Northern Powerhouse minister Jake Berry has proposed a “rural” devolution deal around York alongside a deal for the Leeds City Region as a way of “unlocking all devolution in Yorkshire”.
Speaking at the One Yorkshire devolution conference on Friday Mr Berry said devolution was the answer to the divides and “resentment” exposed by the EU referendum in 2016.
He said: “Devolution is the golden thread of Brexit. There is no longer the need to pass London and collect your £200…
“Talk about Yorkshire devolution in a holistic way enables us now to unlock I hope in a rapid way devolution to the city of Leeds.
“I do think there is a rural deal around York.”
Last year, leaders of 18 of Yorkshire’s 20 councils and metro mayor Dan Jarvis submitted plans for a One Yorkshire mayoral authority with a goal to unlock power and funding from Westminster.
However, the government has repeatedly rejected the bid and last month made it clear that it would prefer Yorkshire to devolve into four separate functional economic areas – Humberside, South Yorkshire, North Yorkshire, and Leeds City Region.
On Friday, Mr Berry told the audience of council and business leader this could in effect mean devolution to all of Yorkshire.
Earlier in his speech Mr Berry said: “Yorkshire devolution really matters because if you complete devolution across Yorkshire, it will mean 70% of the UK will have meaningful devolution.
“Some devolution may be a way to unlocking all devolution in Yorkshire.
“In terms of collaboration of deals, the government has no blueprint – you don’t need permission to work together,” he said. “There’s real best practice out there: Liverpool and Manchester work very well together.
“One way is to set up collaboration committees or a joint growth strategy and all of that can be done.”
Mr Berry also said he was disappointed that “progress is still doggedly slow” with devolution in South Yorkshire.
The Sheffield City Region deal was signed in 2015, but despite the election of a mayor in 2018 it has yet to take effect after Barnsley and Doncaster MBCs withdrew their backing in favour of the One Yorkshire proposal.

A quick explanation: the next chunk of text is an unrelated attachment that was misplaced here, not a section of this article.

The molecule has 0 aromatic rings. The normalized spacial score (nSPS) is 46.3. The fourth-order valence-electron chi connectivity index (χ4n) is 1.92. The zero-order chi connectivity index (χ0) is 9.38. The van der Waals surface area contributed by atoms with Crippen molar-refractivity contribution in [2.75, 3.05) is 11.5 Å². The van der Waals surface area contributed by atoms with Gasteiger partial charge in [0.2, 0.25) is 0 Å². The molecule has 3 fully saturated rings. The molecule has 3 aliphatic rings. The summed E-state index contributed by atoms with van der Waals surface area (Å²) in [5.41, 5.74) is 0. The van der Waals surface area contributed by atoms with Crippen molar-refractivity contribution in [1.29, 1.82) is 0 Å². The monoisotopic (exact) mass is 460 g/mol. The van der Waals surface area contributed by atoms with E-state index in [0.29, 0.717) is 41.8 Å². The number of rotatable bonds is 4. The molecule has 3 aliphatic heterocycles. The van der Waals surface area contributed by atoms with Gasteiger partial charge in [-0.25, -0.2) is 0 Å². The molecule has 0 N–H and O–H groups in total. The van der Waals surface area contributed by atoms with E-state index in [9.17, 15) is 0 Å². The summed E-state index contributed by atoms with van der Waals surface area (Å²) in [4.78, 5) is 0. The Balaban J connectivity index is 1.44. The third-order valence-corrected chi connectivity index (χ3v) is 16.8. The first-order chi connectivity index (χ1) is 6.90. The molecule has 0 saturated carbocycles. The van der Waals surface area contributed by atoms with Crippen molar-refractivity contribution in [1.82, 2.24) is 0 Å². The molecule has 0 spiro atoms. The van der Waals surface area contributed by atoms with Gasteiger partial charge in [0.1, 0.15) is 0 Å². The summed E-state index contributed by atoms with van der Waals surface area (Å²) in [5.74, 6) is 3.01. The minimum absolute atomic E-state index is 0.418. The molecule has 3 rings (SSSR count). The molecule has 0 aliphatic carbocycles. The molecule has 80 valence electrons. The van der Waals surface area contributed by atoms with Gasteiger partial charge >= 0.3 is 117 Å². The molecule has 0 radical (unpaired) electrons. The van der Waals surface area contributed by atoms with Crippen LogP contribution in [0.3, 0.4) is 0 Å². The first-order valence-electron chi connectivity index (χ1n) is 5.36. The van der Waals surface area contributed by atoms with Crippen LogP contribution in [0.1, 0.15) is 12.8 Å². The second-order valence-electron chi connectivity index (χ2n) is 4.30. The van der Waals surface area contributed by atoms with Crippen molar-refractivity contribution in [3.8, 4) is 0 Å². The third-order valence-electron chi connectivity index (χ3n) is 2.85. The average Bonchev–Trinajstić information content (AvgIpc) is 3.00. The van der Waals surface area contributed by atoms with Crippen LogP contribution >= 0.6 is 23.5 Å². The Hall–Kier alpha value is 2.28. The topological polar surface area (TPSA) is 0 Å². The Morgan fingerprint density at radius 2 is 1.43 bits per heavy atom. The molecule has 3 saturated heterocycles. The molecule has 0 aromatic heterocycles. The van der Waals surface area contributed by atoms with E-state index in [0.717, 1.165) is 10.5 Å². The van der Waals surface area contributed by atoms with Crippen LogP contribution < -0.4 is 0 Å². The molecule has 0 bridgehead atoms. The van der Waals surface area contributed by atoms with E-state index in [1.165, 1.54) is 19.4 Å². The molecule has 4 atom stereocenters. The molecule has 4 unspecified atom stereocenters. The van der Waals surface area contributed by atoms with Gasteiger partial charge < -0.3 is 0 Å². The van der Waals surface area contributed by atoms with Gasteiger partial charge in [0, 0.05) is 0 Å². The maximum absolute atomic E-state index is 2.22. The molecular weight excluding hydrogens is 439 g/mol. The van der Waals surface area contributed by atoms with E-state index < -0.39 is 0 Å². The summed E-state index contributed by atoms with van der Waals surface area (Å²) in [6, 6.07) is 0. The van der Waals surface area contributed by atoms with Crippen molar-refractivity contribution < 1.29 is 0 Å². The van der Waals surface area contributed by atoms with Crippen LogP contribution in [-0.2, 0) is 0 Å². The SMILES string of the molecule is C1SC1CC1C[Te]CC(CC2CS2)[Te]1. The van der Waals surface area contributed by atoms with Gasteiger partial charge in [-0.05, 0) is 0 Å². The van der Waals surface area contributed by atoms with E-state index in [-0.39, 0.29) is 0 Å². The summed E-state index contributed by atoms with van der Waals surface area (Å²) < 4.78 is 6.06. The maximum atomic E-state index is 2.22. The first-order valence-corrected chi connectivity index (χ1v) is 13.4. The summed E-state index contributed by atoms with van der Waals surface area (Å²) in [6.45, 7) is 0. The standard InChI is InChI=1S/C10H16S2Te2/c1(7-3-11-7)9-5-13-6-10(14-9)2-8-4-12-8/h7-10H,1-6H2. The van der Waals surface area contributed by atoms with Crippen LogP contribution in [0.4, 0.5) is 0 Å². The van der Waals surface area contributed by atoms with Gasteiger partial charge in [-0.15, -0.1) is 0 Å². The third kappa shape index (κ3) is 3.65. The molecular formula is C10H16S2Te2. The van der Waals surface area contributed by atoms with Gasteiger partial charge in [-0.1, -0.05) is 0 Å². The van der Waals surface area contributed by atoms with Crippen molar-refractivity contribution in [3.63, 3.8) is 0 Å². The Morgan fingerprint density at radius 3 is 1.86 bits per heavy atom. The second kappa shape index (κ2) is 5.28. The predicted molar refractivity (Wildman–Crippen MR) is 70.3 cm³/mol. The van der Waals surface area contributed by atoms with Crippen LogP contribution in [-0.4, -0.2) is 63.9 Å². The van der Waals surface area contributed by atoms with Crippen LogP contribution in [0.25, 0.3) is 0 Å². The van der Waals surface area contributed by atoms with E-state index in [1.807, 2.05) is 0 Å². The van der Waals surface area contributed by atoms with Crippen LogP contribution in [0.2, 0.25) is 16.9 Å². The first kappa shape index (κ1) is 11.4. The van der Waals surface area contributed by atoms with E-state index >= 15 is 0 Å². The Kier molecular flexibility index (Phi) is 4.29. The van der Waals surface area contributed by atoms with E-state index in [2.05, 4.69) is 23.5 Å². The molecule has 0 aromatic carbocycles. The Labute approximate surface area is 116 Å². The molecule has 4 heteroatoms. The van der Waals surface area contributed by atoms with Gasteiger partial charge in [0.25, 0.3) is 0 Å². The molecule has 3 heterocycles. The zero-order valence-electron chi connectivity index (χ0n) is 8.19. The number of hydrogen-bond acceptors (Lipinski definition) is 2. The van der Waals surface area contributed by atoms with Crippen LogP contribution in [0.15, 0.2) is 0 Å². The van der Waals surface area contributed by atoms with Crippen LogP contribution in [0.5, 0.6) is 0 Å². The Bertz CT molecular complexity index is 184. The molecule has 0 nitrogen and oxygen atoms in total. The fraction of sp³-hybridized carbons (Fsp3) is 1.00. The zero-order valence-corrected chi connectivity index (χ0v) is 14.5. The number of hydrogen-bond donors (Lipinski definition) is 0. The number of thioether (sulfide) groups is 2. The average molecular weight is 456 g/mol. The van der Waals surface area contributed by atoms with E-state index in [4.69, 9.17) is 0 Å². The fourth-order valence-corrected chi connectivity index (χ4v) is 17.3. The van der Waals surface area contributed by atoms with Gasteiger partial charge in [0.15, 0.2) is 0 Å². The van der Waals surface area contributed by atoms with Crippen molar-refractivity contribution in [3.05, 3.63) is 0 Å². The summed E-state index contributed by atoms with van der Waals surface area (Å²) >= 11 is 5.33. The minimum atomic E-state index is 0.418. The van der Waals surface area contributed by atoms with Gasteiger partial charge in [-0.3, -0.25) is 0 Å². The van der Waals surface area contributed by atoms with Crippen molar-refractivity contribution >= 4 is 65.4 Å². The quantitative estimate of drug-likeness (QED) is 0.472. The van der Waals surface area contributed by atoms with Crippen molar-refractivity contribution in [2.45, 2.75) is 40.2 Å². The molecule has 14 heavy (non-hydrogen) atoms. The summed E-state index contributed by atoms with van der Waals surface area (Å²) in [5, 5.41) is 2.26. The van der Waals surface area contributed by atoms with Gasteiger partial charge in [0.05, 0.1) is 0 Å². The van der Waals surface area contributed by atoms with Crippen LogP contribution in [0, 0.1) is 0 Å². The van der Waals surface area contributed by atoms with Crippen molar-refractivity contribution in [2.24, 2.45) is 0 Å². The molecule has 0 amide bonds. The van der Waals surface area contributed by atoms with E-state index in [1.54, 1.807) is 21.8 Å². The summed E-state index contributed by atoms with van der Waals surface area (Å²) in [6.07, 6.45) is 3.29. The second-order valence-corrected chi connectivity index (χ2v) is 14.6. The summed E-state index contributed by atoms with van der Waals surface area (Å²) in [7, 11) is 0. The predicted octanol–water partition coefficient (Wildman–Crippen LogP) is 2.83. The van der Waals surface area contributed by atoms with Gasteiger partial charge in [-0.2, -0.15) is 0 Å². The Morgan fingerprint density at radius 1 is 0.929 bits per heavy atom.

“I find it deeply frustrating that the people of South Yorkshire will have missed out on £90m of government funding that should have been invested in their economies because we haven’t done that deal,” he said. “Our top priority is to complete South Yorkshire.”
Speaking later that day Sheffield City Region CA mayor Dan Jarvis, who also supports the One Yorkshire deal, told the conference a recent meeting with the housing and communities secretary James Brokenshire had “made more progress than we had in the last nine months”.
He added: “We can now put in place a series of short and medium term engagements which would give us more time and space to look at other issues of One Yorkshire devolution.”
Leeds City Council leader Judith Blake (Lab) said one solution could be “rolling forwards city deals… to unlock a deal further down the line.”
She said: “I recognise from the statement that the government has made that they are not minded to fully embrace our One Yorkshire proposal.
“But I think the genie is out of the bottle and the most important aspect now is how do we get where we want to be?”
She said talks were taking place with officials from the Ministry for Housing, Communites & Local Government.
She added: ”Our officers are talking to his officials, we will be involving the Treasury in those discussions. Hopefully we can come up with a way to break the impasse we’ve had for too long now.”
Richard Foster, the leader of Craven DC (Con), told LGC he had concerns about the impact of a separate devolution deals on small towns and villages in rural areas of North Yorkshire.
“Everything has its own problems. The conclusion we came to after a year of trying to work this out is ‘One Yorkshire’. We want to hold firm at the moment. But if there is a proper road map set out, with timelines and One Yorkshire at the end, we might have a different opinion.”
Phillip Blond, the director of the think-tank Respublica which organised the conference, said although the four ‘functional economic areas’ in Yorkshire on which the government would like to create devolution deals don’t inter-relate with each other a lot at the moment, they could work together over time and create “pan Yorkshire strategic forms of intervention”.
“Certainly in transport and I think arguably in economic development, growth partnerships, supply chain construction and smart specialisation,” he said.
“We can keep One Yorkshire on the table, we can grow the functional economic areas and create a genuine Yorkshire wide economy. But we begin locally with the city deals and that’s what I want to try to broker.
“It’s devolution at scale happening through devolution in degrees. There is an increasing support for this because it’s the only progress forwards. There is no future asking for something government has already refused.”
Jo Miller, chief executive of Doncaster, supports a One Yorkshire devolution as a way to heal the social divisions that the EU referendum in her mind laid bare.
“In Yorkshire, our brand is a massive opportunity. I’ve never met anyone on my travels who says ‘I’m from the Northern Powerhouse’ but I meet people who say they’re from Yorkshire all the time. It’s gold dust in our divided country.
“We’re at a point where we need civic renewal and we have to seize it and make it our own.”
In his speech, Mr Berry, a Lancashire MP, also acknowledged the strength of Yorkshire’s brand.
“Yorkshire as a brand is much stronger than how people feel about Lancashire – that’s a difficult thing to say.
“So I get the point that we have a world beating brand in Yorkshire and no form of devolution will ever change that.”